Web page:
I’ve been looking for this article for a long time. This particular quote was really important for me:
My old school got me in a few times to do “careers advice.” I was the token writer, and people would come up to me and say “How do I get to be a writer?” and I said “Well, first of all, if you can do anything else, do that. You know, there are lots of other things you can do that are an awful lot more fun, pay a lot better, will let you sleep far easier.” [laughs]
I also really like this bit:
Your fans are known as serious gift-givers. Jill Thompson says you’ve probably gotten more tapes than any writer at Musician magazine.
NEIL: Most of the tapes I’m given are terrible. You know, Scandanavian death-metal or whatever. You know: [sings in a deep, slightly American voice] “Oh, Morpheus, come down from the sky and give me good dreams CHA-DUNG CHA-DUNG CHA-DUNG” or one guy accompanies himself on a harmonium or whatever.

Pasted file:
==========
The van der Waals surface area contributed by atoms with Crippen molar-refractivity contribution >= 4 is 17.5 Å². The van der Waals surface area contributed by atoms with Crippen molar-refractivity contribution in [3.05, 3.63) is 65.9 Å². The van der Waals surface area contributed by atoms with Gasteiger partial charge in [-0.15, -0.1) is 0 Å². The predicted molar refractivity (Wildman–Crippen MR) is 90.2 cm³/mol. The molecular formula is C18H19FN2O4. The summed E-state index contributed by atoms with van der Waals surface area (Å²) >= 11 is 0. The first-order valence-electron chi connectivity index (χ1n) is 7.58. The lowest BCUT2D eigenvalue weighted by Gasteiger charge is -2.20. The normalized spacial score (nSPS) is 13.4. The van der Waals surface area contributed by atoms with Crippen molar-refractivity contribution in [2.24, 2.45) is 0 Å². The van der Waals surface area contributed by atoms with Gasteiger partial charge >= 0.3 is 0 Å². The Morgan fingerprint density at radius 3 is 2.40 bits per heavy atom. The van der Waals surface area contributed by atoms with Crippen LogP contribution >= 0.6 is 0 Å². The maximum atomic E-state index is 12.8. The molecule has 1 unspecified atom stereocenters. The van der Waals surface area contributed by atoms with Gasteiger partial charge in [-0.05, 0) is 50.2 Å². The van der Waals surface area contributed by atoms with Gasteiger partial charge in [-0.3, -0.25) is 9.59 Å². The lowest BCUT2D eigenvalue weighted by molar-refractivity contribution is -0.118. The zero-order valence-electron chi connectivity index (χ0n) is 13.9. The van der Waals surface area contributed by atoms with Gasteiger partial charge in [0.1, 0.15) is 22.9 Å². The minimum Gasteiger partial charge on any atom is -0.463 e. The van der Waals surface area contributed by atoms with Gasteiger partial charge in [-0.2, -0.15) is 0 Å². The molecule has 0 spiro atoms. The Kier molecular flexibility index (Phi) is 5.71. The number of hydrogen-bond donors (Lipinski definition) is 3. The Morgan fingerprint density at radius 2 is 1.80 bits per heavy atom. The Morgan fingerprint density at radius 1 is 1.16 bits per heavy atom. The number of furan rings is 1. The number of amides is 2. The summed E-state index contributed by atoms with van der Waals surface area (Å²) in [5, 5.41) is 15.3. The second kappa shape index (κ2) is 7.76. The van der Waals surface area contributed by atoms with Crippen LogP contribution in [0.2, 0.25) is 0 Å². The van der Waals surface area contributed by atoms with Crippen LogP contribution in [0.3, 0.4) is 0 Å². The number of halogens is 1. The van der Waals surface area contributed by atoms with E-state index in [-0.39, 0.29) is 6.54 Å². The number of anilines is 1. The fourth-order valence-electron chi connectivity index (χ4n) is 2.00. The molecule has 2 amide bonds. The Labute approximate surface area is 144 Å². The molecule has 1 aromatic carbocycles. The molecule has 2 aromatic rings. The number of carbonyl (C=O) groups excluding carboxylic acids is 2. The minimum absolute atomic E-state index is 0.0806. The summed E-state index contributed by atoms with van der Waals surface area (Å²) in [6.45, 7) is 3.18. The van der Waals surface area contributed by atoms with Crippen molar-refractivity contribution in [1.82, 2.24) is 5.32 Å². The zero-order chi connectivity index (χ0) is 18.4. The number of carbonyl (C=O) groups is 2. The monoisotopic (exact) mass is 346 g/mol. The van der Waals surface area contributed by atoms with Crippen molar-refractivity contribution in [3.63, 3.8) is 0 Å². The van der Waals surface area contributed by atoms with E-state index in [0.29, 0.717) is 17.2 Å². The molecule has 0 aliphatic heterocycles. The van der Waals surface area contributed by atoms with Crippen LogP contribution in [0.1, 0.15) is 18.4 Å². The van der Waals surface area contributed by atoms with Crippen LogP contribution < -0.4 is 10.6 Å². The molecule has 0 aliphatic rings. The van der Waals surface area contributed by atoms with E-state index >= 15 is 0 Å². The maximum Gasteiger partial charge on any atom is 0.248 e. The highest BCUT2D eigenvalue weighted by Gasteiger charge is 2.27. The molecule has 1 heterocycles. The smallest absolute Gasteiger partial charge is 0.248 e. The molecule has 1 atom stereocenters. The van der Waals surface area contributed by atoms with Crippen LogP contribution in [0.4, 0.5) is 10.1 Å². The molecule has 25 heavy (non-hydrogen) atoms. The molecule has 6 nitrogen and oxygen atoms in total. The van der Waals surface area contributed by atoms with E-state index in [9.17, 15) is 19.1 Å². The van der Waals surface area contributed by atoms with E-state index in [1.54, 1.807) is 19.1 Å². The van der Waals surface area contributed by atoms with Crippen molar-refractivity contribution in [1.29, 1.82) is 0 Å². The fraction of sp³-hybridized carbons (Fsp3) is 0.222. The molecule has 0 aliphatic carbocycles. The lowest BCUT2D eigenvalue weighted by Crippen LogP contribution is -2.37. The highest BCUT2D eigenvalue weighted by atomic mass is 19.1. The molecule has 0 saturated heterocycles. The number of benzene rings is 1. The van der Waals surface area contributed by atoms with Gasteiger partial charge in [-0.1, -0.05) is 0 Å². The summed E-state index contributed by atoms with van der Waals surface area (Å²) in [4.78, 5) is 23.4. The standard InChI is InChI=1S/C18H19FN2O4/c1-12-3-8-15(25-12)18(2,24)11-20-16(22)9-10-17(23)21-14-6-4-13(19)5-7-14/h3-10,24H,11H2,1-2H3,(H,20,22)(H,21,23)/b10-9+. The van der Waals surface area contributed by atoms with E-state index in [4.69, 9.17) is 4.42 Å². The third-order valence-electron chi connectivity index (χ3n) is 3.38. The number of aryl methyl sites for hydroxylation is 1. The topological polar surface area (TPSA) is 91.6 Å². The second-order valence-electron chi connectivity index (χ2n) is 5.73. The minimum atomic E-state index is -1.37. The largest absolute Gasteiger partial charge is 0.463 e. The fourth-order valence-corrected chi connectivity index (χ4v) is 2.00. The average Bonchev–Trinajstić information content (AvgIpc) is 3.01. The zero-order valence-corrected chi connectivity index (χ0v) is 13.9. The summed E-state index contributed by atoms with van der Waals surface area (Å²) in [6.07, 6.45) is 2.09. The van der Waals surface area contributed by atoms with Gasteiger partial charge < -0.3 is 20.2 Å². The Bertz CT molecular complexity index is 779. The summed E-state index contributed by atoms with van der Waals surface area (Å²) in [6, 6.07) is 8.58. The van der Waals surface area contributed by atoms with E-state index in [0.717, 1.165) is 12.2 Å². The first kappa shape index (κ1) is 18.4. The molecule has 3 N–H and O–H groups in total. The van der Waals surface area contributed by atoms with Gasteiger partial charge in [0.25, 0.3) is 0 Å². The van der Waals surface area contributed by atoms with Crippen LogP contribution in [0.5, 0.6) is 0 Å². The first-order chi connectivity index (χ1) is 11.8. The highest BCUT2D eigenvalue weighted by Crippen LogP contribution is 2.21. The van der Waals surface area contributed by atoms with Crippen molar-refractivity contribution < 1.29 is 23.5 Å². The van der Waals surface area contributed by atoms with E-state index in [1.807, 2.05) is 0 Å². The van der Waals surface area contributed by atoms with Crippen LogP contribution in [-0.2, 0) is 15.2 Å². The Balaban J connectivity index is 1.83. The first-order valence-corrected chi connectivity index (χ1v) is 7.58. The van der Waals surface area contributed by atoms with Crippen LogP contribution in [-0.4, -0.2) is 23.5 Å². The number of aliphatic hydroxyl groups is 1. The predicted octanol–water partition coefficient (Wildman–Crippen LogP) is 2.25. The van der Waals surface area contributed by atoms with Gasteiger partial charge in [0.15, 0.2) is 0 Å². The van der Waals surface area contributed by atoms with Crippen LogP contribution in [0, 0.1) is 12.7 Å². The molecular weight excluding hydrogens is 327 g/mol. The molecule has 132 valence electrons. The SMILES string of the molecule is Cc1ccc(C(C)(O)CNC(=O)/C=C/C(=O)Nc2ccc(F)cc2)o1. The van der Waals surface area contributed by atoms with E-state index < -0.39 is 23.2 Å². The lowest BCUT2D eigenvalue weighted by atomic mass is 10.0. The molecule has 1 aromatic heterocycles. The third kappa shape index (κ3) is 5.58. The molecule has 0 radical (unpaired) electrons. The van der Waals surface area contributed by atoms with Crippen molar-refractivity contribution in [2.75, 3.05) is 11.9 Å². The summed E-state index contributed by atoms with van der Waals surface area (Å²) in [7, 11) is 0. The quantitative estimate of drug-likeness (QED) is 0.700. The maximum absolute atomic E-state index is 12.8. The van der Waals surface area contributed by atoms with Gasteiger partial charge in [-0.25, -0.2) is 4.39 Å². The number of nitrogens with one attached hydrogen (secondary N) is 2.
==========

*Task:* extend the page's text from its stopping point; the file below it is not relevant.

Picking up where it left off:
Well, that last one sounds interesting…
NEIL: It wasn’t. But I still play them. I had a tape given to me in San Diego a couple of years ago by somebody who said “A friend of mine is a huge Sandman fan, she’s just recorded this, she wants you to have it, she talks about you on one of the songs.” About three weeks later I got around to playing it, and it was terrific. Absolutely stunning. There was an address on it, and I wrote to her and said, “I think it’s wonderful, and thank you very much for mentioning me on the song,” and that was Tori Amos, and that was the tape that later became a number of tracks on Little Earthquakes.
I’d give that same advice to anyone else considering a career in writing. I tried to find something else I could do for living, but I was never able to.
I thought I remembered a part with him talking about deciding to become a journalist, but I guess it was a different interview from around the same time. I did find this interview with him telling more or less the same story: